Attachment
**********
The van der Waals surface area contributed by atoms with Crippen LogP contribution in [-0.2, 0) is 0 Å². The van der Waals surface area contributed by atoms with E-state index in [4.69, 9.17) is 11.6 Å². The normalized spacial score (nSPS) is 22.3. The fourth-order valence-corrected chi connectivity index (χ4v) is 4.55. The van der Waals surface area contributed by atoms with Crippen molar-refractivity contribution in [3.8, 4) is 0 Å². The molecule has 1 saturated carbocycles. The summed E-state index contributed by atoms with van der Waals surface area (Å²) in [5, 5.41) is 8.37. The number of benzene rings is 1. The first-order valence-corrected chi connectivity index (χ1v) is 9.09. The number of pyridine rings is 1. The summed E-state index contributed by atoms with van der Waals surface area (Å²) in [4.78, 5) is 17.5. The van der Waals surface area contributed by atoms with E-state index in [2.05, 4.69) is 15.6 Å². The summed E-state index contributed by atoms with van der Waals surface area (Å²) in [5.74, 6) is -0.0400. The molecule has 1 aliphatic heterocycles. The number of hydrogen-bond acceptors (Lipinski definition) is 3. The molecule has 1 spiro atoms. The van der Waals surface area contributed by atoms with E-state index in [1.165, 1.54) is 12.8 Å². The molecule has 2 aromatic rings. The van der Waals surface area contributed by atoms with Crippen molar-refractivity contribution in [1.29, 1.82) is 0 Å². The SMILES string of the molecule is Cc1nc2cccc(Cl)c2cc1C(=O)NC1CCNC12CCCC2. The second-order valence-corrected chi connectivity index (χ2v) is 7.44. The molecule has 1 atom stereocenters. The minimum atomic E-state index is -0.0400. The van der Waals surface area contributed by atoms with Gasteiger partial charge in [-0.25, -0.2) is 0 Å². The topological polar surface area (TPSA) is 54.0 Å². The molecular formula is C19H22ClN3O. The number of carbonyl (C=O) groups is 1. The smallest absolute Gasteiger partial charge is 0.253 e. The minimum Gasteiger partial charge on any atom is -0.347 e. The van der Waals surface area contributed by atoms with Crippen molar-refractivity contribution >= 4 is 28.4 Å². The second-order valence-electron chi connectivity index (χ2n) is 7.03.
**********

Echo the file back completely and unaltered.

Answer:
The van der Waals surface area contributed by atoms with Crippen LogP contribution in [-0.2, 0) is 0 Å². The van der Waals surface area contributed by atoms with E-state index in [4.69, 9.17) is 11.6 Å². The normalized spacial score (nSPS) is 22.3. The fourth-order valence-corrected chi connectivity index (χ4v) is 4.55. The van der Waals surface area contributed by atoms with Crippen molar-refractivity contribution in [3.8, 4) is 0 Å². The molecule has 1 saturated carbocycles. The summed E-state index contributed by atoms with van der Waals surface area (Å²) in [5, 5.41) is 8.37. The number of benzene rings is 1. The first-order valence-corrected chi connectivity index (χ1v) is 9.09. The number of pyridine rings is 1. The summed E-state index contributed by atoms with van der Waals surface area (Å²) in [4.78, 5) is 17.5. The van der Waals surface area contributed by atoms with E-state index in [2.05, 4.69) is 15.6 Å². The summed E-state index contributed by atoms with van der Waals surface area (Å²) in [5.74, 6) is -0.0400. The molecule has 1 aliphatic heterocycles. The number of hydrogen-bond acceptors (Lipinski definition) is 3. The molecule has 1 spiro atoms. The van der Waals surface area contributed by atoms with E-state index in [1.165, 1.54) is 12.8 Å². The molecule has 2 aromatic rings. The van der Waals surface area contributed by atoms with Crippen molar-refractivity contribution in [1.29, 1.82) is 0 Å². The SMILES string of the molecule is Cc1nc2cccc(Cl)c2cc1C(=O)NC1CCNC12CCCC2. The second-order valence-corrected chi connectivity index (χ2v) is 7.44. The molecule has 1 atom stereocenters. The minimum atomic E-state index is -0.0400. The van der Waals surface area contributed by atoms with Gasteiger partial charge in [-0.25, -0.2) is 0 Å². The topological polar surface area (TPSA) is 54.0 Å². The molecular formula is C19H22ClN3O. The number of carbonyl (C=O) groups is 1. The smallest absolute Gasteiger partial charge is 0.253 e. The minimum Gasteiger partial charge on any atom is -0.347 e. The van der Waals surface area contributed by atoms with Crippen molar-refractivity contribution >= 4 is 28.4 Å². The second-order valence-electron chi connectivity index (χ2n) is 7.03.